Posts Tagged ‘Cutty Sark’

Cutty Sark.

Posted: September 18, 2019 in History, Ships
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Cutty Sark. Photo by Paul Hudson (https://www.flickr.com/photos/pahudson/

Cutty Sark is the last surviving example of a Clipper. The ships got their name from the American expression ‘to go at a clip’ meaning to go fast. It became a term applied to any boat with a long narrow hull, a yacht like appearance and a large sail area. They were built for speed.

Hull of an East Indiaman (Top) and of Cutty sark (bottom)

Hull of an East Indiaman (Top) and of Cutty sark (bottom)

In the 1860s the big profitable cargo was tea from China. There was a large premium to be made for the first consignments back in London. From 1860-1870 there were about 280 British ships involved in the tea trade. The fastest passage from Shanghai to London was made by the Harlaw in 1869 at 89 days.

Cutty sark was launched in November 1869 and first set sail to Shanghai in March 1870. She was one of 9 ships owned by John ‘White hat’ Willis a Scottish businessman, who got his nickname because he always sported a white top-hat. She was designed for the tea trade with maximum capacity in the ideal shape for speed. She was made of iron frames. wooden planks and brass sheathing which was believed to be the ideal construction for speed and transporting tea.

Hull construction of metal frame. wooden planks and brass sheath

Hull construction of metal frame. wooden planks and brass sheath

In fact Cutty Sark made only 8 trips to China and her fastest time from Shanghai to London was 109 days. She would carry general cargo’s out to China and then on the return leg could carry around 600,000 kg of tea on each journey.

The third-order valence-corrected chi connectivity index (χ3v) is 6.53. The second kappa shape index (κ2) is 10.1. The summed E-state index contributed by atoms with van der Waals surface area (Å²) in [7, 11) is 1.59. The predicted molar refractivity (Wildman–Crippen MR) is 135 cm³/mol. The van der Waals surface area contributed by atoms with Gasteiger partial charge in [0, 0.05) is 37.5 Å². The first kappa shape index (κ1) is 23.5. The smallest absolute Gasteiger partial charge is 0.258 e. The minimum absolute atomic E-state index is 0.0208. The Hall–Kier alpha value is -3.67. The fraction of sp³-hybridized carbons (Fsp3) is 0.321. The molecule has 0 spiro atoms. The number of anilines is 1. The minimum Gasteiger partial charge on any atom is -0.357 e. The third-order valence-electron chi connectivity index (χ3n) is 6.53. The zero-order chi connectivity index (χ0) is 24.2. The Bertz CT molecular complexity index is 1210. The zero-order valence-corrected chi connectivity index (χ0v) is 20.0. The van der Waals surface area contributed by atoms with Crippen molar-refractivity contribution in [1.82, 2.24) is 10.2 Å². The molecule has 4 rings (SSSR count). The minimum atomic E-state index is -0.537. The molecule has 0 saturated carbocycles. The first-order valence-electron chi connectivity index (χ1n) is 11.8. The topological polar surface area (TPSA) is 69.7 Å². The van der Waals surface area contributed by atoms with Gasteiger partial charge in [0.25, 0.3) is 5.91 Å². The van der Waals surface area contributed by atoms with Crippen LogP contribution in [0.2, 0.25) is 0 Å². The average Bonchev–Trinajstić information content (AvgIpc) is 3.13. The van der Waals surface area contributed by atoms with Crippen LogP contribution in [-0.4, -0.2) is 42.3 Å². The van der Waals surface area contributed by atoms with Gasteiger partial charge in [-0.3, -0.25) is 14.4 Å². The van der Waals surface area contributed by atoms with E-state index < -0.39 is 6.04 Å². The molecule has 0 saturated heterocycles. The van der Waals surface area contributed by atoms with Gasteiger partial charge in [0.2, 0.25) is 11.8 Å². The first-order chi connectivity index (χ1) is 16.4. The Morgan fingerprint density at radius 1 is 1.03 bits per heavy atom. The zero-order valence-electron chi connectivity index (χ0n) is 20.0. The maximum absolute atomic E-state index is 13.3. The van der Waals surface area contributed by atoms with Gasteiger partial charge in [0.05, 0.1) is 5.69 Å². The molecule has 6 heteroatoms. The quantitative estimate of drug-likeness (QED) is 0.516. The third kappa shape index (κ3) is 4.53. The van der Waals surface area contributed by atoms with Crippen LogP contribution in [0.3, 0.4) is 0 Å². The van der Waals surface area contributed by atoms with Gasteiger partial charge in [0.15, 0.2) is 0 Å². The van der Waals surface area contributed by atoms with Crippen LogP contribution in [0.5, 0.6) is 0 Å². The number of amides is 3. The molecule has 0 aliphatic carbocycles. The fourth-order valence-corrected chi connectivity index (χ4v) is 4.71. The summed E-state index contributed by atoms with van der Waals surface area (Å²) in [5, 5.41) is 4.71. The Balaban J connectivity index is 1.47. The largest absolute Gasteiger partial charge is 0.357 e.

Tea chests in hold

Tea chests in hold

The opening of the Suez canal in 1869 was to mark the end for sailing ships in the tea race. They were unable to navigate it and so they were at a great disadvantage to steam ships which could now do the journey in around 60 days.

The two routes from Shanghai to London once the Suez canal opened in 1869

The two routes from Shanghai to London once the Suez canal opened in 1869

Cutty Sark was switched to transporting Wool from Australia and for many years she was the fastest ship in the wool trade. On every trip she could carry 5,000 bales of wool, each bale containing the wool from 60 sheep.

Wool bales

Wool bales

In 1895 she was sold to Ferriera and Co of Lisbon, who renamed her ‘Ferriera’. She carried general cargo to South America, Africa, the USA and Britain. In 1922 she sailed into Falmouth harbour in the south west of the UK. She was recognised by a retired Captain, William Dowman who set about raising the funds to buy the ship. She was moored in Falmouth and restoration began, She was used as a sail training ship and as a visitor attraction. In 1938 she was moved to Greenhithe on the River Thames where she became part of the Thames Nautical Training College. Eventually in 1954 she went on permanent display at Greenwich. In 2007 during renovations she was damaged by a fire. Thankfully all the artifacts and fittings had already been removed and the only thing that was seriously damaged was the decks (which were mostly 20th century anyway) although some buckling of her metal framework can be seen today. The ship re-opened to the public in April 2012.

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Greenwich Re-visited

Posted: October 31, 2017 in History, London, Ships, UK
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Model of Cutty Sark

Last Friday went to Greenwich with Steve Evans to see the Cutty Sark.

 

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Greenwich Heritage Centre

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Looking towards Canary Wharf and Docklands

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Greenwich foot tunnel (under River Thames) with City in background

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Old Royal Naval College (now University of Greenwich)

 

 

 

 

 

 

 

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Lunching under the Keel

Cutty Sark (8): Images of a ship

Posted: September 3, 2014 in History, Ships